Seymour residents concerned about wind farm project

One of FERA’s wind farms in Santa Luce, Italy. Photo: Paola Meloni.

By Colin MacGillivray

Residents near Seymour have banded together to ensure their voices are heard after plans emerged to build what would be Victoria’s largest wind farm in the area.

The Stock and Land reported in May that Italian company FERA was considering building a 600 megawatt wind farm between Seymour and Ruffy, with suggestions it could feature up to 80 wind turbines 200 meters high.

In response to the reports, residents of the Strathbogie plateaus arranged a meeting with representatives of FERA Australia, a wholly owned subsidiary of FERA Srl Italy, in July.

Some landowners in the area said they had been approached by FERA to discuss hosting wind turbines, but plans for the wind farm were not public knowledge until media reports.

More than 80 residents met again in late July to discuss plans among themselves, forming a Strathbogie Tableland Wind Farm Task Force.

Task force spokesman Rob Jamieson, a resident of Ruffy, said the group was generally opposed to the project, concerned about its potential social and environmental impacts.

While FERA officials estimated the wind farm would support between 200 and 250 jobs during construction and 10 to 15 ongoing jobs when complete, Mr Jamieson said residents still had issues with the proposal.

“A major concern…is the impact of this project on the social fabric of the community. There are many examples where the results of similar projects have been socially destructive and divisive,” he said.

“The economics associated with this project are questionable and may well leave this community with a difficult legacy.

“It is important to emphasize that the community was, in general, aware of the need to switch to alternative forms of energy production.

“However, we strongly question the suitability of the location for this very large industrial infrastructure.”

Mr Jamieson dismissed the idea that the group were NIMBYs – an acronym for not in my back yard – but felt compelled to protect an area which was ‘culturally significant, ecologically sensitive, ecologically diverse and a pristine location’ .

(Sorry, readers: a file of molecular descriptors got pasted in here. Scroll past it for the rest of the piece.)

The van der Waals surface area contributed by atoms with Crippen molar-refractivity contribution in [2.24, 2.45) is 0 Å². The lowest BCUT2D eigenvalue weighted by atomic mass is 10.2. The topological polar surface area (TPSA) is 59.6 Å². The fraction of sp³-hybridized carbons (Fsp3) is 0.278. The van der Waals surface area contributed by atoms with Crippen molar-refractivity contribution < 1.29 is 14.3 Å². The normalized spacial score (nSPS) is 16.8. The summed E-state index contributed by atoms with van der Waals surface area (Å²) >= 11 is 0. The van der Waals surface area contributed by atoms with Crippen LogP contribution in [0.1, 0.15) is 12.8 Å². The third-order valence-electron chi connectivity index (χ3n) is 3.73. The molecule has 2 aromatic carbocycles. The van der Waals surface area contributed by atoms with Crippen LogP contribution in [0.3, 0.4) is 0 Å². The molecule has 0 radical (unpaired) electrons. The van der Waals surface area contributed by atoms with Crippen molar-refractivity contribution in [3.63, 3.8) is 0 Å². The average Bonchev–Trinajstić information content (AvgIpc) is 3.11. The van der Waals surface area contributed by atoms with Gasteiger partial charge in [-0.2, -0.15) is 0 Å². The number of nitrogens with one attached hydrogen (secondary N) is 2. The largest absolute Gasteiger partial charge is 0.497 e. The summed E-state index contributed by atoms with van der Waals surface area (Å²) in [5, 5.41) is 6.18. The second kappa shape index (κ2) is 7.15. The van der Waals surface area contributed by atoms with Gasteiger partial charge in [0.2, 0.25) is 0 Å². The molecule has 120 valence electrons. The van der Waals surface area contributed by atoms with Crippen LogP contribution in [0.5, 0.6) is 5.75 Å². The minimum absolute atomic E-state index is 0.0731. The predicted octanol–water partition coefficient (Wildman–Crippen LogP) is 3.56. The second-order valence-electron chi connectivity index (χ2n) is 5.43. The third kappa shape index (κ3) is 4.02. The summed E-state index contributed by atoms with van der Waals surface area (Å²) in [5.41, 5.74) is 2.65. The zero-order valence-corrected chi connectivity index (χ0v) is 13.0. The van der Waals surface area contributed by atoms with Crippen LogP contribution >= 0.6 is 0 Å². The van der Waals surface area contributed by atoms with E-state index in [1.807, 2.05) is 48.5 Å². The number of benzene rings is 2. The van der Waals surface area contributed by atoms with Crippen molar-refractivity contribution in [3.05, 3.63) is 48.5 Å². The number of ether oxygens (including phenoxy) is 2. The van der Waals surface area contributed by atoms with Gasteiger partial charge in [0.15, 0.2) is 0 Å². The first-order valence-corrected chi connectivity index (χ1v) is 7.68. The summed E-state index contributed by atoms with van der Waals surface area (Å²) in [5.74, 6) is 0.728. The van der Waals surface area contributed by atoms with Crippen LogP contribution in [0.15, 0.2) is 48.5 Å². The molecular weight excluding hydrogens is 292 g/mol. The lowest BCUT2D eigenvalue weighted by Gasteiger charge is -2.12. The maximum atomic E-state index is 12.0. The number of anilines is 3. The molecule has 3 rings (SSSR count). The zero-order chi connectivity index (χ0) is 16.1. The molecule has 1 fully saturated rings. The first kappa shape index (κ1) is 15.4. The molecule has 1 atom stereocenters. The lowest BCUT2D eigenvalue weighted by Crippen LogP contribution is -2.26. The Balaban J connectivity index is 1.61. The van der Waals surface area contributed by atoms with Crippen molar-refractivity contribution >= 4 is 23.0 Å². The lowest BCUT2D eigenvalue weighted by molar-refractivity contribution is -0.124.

He said the location was attractive to FERA because of its elevation and wind profile, proximity to major transmission power lines and larger land holdings.

He said FERA was eager to work with the community on the project, suggesting the creation of a community benevolent fund that could support local infrastructure projects such as cell towers, CFA stations, schools. and other community facilities.

Landowners who agreed to host turbines on their properties would be offered an annual dollar amount or a percentage of the electricity produced, whichever was greater.

The website of Australian energy market operator AEMO has presented a proposal for a Seymour wind farm operated by FERA Australia with a capacity to generate 600 megawatts, but the Department of Environment, Lands, Water and Planning, DELPW, and the Mitchell Shire Council said they had not received planning applications for the construction of a wind farm in the area.

Mr Jamieson said the project was in its preliminary stages as FERA had consulted with landowners.

He said FERA representatives had told him that they planned to install wind monitoring equipment to assess the feasibility of a wind farm in late 2022 or early 2023, with planning and detailed design work expected to take place. take place between 2023 and 2025.

The first estimate for the start of construction of the wind farm was 2025, with the farm expected to take two years to build.

The journal asked FERA for comment but received no response by yesterday’s print deadline.


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